Mayor Bill de Blasio laid out a $92.2 billion preliminary budget on Thursday including $3 billion in new spending since the budget was adopted in June—an increase of roughly four percent.
The bulk of the new spending this year comes from the city’s labor agreements and education costs related to the expansion of the early childhood education program known as 3K, mandatory charter school costs, and special education.
But the mayor also signaled that the city is beginning to tighten its belt citing a looming economic downturn and growing budget risks from state and federal government. The pace of tax revenue has slowed compared to last year. The City now projects that Personal Income Tax revenue will be $935 million less than last year.
For the first time in his administration, de Blasio announced a $750 million savings program known as a PEG (“program to eliminate the gap”). All city agencies will be required to cut a set dollar amount from their budgets (as opposed to an across the board percentage as done under the Bloomberg administration). The savings must be achieved by April in time for the Executive Budget.
De Blasio said “frontline” services will not be harmed by the PEG but he stressed every agency—even the NYPD—will make cuts.
“There’s no such thing as an agency that can’t find efficiencies if we’re in a situation that demands them,” de Blasio said.
That PEG program will rely on several tools including an expanded hiring freeze. The city will focus on both attrition while also not filling certain vacant positions. The mayor stressed he had no plans for large-scale layoffs but certain agencies may make personnel decisions.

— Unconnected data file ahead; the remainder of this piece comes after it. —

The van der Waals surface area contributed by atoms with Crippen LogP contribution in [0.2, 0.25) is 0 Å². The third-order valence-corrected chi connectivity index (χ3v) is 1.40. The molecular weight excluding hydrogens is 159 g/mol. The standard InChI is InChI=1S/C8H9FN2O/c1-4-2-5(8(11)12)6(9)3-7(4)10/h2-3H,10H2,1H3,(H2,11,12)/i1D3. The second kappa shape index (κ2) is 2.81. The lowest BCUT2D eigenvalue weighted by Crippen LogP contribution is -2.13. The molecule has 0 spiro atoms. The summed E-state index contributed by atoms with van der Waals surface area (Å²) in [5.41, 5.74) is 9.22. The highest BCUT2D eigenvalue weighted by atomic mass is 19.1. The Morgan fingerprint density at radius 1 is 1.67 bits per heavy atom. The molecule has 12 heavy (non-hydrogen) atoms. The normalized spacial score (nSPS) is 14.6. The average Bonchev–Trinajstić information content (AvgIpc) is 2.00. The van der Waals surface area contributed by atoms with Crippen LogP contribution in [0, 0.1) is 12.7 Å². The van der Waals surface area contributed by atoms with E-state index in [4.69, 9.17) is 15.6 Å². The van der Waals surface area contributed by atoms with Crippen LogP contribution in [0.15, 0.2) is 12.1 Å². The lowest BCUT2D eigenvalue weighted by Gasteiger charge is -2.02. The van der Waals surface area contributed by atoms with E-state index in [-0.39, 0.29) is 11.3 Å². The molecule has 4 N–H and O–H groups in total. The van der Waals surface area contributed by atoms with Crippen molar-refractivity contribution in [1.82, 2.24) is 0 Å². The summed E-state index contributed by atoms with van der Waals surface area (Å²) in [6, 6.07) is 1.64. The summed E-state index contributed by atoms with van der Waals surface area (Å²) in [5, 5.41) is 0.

As an example, he pointed to an audit of Department of Education consultant contracts that led to $23 million in savings. “That could be an area where more is found,” de Blasio added.
New spending highlights were largely associated with programs the mayor announced earlier this year. The city is budgeting $106 million for the Fair Fares program that grants half-priced MetroCards to poor New Yorkers, the same amount that was included when the final FY 2019 budget was adopted in June. The first update on enrollment figures is slated for later this month, the mayor said.
The city is investing $25 million to expand 3-K early childhood education to two new districts in the Bronx and Brooklyn. It’s also allocating $25 million to the ramp up of the NYC Care program aimed at providing healthcare access to all New Yorkers. The program will ramp up to $100 million in FY 2022. There’s $2.7 million to increase bus speeds by synchronizing lights at 300 new intersections.
Budget watchdogs applauded the PEG program, but said the city needed to do more.
“The budget we heard today builds spending instead of bolstering the reserves that are necessary for a rainy day,” said Andrew Rein, head of the Citizens Budget Commission.
The city points to $5.75 billion in its reserve funds but the largest share of that money, $4.5 billion, is part of the Retiree Health Benefits Trust Fund that is supposed to be used to pay the healthcare benefits of future city retirees.
The City Council will now hold hearings with each agency before submitting its own response to the preliminary budget. Speaker Corey Johnson said what’s clear is the budget dance—where the Mayor and the Council haggle over which budget cuts are real and which are just posturing—is alive and well.
“The dance continues,” Johnson said. “People can say that it’s over. It’s not over, which is why we want to make sure our priorities are protected as we go through this process.”